AB: In your interesting article "The Idea of a Twenty-First-Century Museum" you wrote that "displaying videotapes on monitors inside the museum isn't good enough: the museum should broadcast itself into the minds of a large and politically alienated audience". You call for a museum that not only preserves the past, but plays an active role in the present, in everyday life. The article, written in 1977, ends with the words: "if you can do this, you will be ready for the next century twenty years before it arrives". What do you think has happened during those 20 years?
DD: A complex question deserving a more complex answer than I have the time and space for here. Basically, we have seen fitful starts toward my ideal. In 1977, the very year that essay was published, which began as a lecture at the Long Beach Museum in 1975 or 1976, we saw some roaring beginnings, most of which I found myself involved with. On December 29, 1976, with the support of the Contemporary Arts Museum in Houston, I performed "Seven Thoughts" in the empty Houston Astrodome. In the last ten minutes of this 30-minute piece, I spoke up from the floor of the dome to the orbiting satellite above and sent the thoughts, one by one, to every IntelSat station on earth. It was probably the first use of the satellite by a single person for artmaking purposes. To the best of my knowledge only one nation, india, allowed the thoughts to be heard over radio. But the point was not to reach a big audience. The point was to do it at all...And let the news get out (that long-distance broadcasting was not an exclusive preserve of tv networks, armies, and governments). In february of 1977, I did another performance at the Whitney Museum of Art, "Four places two figures one ghost," which was simultaneously cablecast to a large live audience outside the walls of the museum. Again this may have been the first time this happened. Finally, as you know, in July of 1977, Joseph Beuys, Nam June Paik and I performed live at Documenta 6 and were broadcast by West German tv to many countries, including the old USSR... The first time visual artists produced a global telecast. I had "the last 9 minutes" of that show, which was also the title of a piece, the content of which I can't possibly go into here. As I can't for the other two mentioned above. In that year we saw several collaborations by artists like Keith Sonnier, Willoughby Sharp and others that sent video signals across distant points, often outside the traditional art support system--but the system knew it was happening. Since that year, we have seen museums evolve fitfully to the point where they now think of television--and most of all websiting--as an irregular but normal function to undertake. Most of the time, however, the content is essentially documentary, or second-hand. The broadcasts are essentially coverage of traditional exhibitions and traditional media. Not that this necessarily forces the content into non-revolutionary modes: I could have imagined an unsettling broadcast motivated by Jackson Pollock's paintings at MoMa in 1998, or the Alexander Rodchenko exhibition in the same year. It didn't happen, but it might have happened. It would be naive of me to claim that museums are now determined to reach that alienated audience I spoke of in the 70's. But they certainly know how to do it, now. And the web makes it not only easy but quite inexpensive. My instinct is that "the museum of the third kind" (title of an essay I am working on, soon to be finished, based on the Victoria and Albert lecture in 1997) is not going to be created by a set of museum trustees plus staff...But by a lone, mad individual or two, followed by the rest of us.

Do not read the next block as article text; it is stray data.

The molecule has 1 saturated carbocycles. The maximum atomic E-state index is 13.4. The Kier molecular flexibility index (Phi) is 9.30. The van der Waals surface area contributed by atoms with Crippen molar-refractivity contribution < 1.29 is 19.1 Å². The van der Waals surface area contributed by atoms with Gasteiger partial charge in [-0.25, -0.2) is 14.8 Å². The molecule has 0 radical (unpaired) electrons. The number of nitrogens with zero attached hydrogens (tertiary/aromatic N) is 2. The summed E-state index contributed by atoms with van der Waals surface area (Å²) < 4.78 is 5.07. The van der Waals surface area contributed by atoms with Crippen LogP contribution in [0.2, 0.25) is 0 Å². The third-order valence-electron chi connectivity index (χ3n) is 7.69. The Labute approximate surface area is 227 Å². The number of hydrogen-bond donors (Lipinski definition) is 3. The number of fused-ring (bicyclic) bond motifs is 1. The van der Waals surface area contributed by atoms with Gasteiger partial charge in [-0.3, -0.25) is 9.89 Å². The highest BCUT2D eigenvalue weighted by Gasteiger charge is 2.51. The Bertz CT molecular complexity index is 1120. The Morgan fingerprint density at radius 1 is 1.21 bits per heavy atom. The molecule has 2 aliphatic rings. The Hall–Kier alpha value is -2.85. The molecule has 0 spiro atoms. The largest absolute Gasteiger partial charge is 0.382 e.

AB: One way in which the museum could really broadcast itself into people's everyday lives might be to buy air time on national television, and showing video works, instead of only keeping them as an exclusive object in the museum. The artist could be paid for his or her work based on these broadcasts. Could museums spend part of their budget (part of the marketing budget, for instance) in a way that directs relevant information and aesthetic experience to recipients in their own everyday environment (tv, newspaper, internet), rather than merely putting advertisements in different media stating the museum's opening hours, new exhibitions and sponsors? In other words, instead of only attempting to attract visitors to the museum, rather spreading the various information stored in the museum to a large audience in their everyday context?